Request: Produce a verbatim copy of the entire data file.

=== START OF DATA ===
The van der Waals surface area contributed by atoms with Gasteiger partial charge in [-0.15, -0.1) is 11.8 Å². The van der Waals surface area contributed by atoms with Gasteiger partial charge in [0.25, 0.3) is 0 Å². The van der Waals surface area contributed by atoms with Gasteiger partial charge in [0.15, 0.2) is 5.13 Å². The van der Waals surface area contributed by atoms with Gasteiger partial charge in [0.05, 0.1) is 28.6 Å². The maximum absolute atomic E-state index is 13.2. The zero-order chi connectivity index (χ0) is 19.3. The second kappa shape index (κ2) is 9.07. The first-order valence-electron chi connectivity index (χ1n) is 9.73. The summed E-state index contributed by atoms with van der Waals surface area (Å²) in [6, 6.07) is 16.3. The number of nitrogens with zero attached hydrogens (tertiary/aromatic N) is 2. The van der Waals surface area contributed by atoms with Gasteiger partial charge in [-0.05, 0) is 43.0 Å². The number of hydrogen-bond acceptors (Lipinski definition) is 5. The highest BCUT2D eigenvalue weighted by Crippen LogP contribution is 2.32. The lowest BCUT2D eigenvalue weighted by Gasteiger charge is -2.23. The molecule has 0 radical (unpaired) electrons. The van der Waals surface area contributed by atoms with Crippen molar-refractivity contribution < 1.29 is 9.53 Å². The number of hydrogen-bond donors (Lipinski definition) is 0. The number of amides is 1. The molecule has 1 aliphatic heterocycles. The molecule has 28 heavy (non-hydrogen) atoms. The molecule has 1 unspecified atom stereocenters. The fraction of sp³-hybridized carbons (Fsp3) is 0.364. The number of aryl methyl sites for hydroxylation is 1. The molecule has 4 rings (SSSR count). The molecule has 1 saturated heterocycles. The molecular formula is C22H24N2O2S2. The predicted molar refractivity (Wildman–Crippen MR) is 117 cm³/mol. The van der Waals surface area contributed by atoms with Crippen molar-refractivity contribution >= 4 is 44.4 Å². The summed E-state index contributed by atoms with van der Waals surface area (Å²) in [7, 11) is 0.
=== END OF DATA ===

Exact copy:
The van der Waals surface area contributed by atoms with Gasteiger partial charge in [-0.15, -0.1) is 11.8 Å². The van der Waals surface area contributed by atoms with Gasteiger partial charge in [0.25, 0.3) is 0 Å². The van der Waals surface area contributed by atoms with Gasteiger partial charge in [0.15, 0.2) is 5.13 Å². The van der Waals surface area contributed by atoms with Gasteiger partial charge in [0.05, 0.1) is 28.6 Å². The maximum absolute atomic E-state index is 13.2. The zero-order chi connectivity index (χ0) is 19.3. The second kappa shape index (κ2) is 9.07. The first-order valence-electron chi connectivity index (χ1n) is 9.73. The summed E-state index contributed by atoms with van der Waals surface area (Å²) in [6, 6.07) is 16.3. The number of nitrogens with zero attached hydrogens (tertiary/aromatic N) is 2. The van der Waals surface area contributed by atoms with Gasteiger partial charge in [-0.05, 0) is 43.0 Å². The number of hydrogen-bond acceptors (Lipinski definition) is 5. The highest BCUT2D eigenvalue weighted by Crippen LogP contribution is 2.32. The lowest BCUT2D eigenvalue weighted by Gasteiger charge is -2.23. The molecule has 0 radical (unpaired) electrons. The van der Waals surface area contributed by atoms with Crippen molar-refractivity contribution < 1.29 is 9.53 Å². The number of hydrogen-bond donors (Lipinski definition) is 0. The number of amides is 1. The molecule has 1 aliphatic heterocycles. The molecule has 28 heavy (non-hydrogen) atoms. The molecule has 1 unspecified atom stereocenters. The fraction of sp³-hybridized carbons (Fsp3) is 0.364. The number of aryl methyl sites for hydroxylation is 1. The molecule has 4 rings (SSSR count). The molecule has 1 saturated heterocycles. The molecular formula is C22H24N2O2S2. The predicted molar refractivity (Wildman–Crippen MR) is 117 cm³/mol. The van der Waals surface area contributed by atoms with Crippen molar-refractivity contribution >= 4 is 44.4 Å². The summed E-state index contributed by atoms with van der Waals surface area (Å²) in [7, 11) is 0.